An important distinction in moral reasoning is between normative (value laden) and descriptive claims (facts). There are different kinds of descriptive and normative claims. For example, Economics, Sociology, Management, and many other disciplines have normative and descriptive assertions, but your focus is on the normative and descriptive moral and ethical claims. Your discussion will contain both kinds, but they have very different characteristics when it comes to using them in arguments.

Descriptive Statements
Normative Statements
1. Factual 1. Ideal
2. Descritpive 2. Prescriptive
3. Verifiable 3. Justifiable
4. True or false 4. Better or worse
5. You look nice today 5. You ought to fix your hair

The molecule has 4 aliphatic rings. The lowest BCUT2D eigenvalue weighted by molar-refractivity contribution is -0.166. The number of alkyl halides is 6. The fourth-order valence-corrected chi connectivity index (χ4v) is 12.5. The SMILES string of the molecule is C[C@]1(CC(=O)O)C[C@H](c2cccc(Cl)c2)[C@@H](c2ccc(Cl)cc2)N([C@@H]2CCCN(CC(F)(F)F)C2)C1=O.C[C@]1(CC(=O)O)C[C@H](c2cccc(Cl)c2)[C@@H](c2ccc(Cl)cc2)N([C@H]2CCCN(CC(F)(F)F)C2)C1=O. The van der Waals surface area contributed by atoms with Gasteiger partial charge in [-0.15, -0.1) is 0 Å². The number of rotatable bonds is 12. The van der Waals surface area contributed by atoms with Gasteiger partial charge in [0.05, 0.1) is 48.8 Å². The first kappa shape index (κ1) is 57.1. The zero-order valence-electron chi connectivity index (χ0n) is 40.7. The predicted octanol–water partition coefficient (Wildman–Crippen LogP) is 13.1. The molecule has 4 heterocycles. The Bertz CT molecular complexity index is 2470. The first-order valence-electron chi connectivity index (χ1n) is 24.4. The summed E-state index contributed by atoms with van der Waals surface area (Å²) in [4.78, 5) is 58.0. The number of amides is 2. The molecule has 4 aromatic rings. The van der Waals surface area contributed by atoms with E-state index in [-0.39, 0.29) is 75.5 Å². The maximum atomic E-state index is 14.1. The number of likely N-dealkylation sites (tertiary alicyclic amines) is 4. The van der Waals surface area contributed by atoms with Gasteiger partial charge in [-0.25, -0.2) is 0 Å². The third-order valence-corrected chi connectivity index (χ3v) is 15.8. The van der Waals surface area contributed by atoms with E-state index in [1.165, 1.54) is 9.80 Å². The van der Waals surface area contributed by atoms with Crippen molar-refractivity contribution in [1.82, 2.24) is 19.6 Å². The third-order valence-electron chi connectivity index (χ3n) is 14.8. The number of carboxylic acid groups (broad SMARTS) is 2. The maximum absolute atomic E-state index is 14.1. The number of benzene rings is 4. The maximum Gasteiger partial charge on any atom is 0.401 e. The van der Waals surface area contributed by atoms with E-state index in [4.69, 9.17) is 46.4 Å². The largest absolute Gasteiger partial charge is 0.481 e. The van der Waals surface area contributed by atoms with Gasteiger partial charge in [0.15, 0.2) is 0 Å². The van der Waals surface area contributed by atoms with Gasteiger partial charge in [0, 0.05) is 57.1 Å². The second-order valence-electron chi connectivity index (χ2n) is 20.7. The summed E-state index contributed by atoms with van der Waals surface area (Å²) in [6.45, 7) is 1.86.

The first step is to get all of your facts straight and confirmed to be true (primarily through research). You are then, to some degree, done with them and can turn to the more challenging task of persuading your reader that certain normative claims are better than others -- in other works, by justifying your position through arguments using a normative ethical theory..

created by Professor Jennifer Greene, Spring 2004 and modified by Danney Ursery, Fall 2004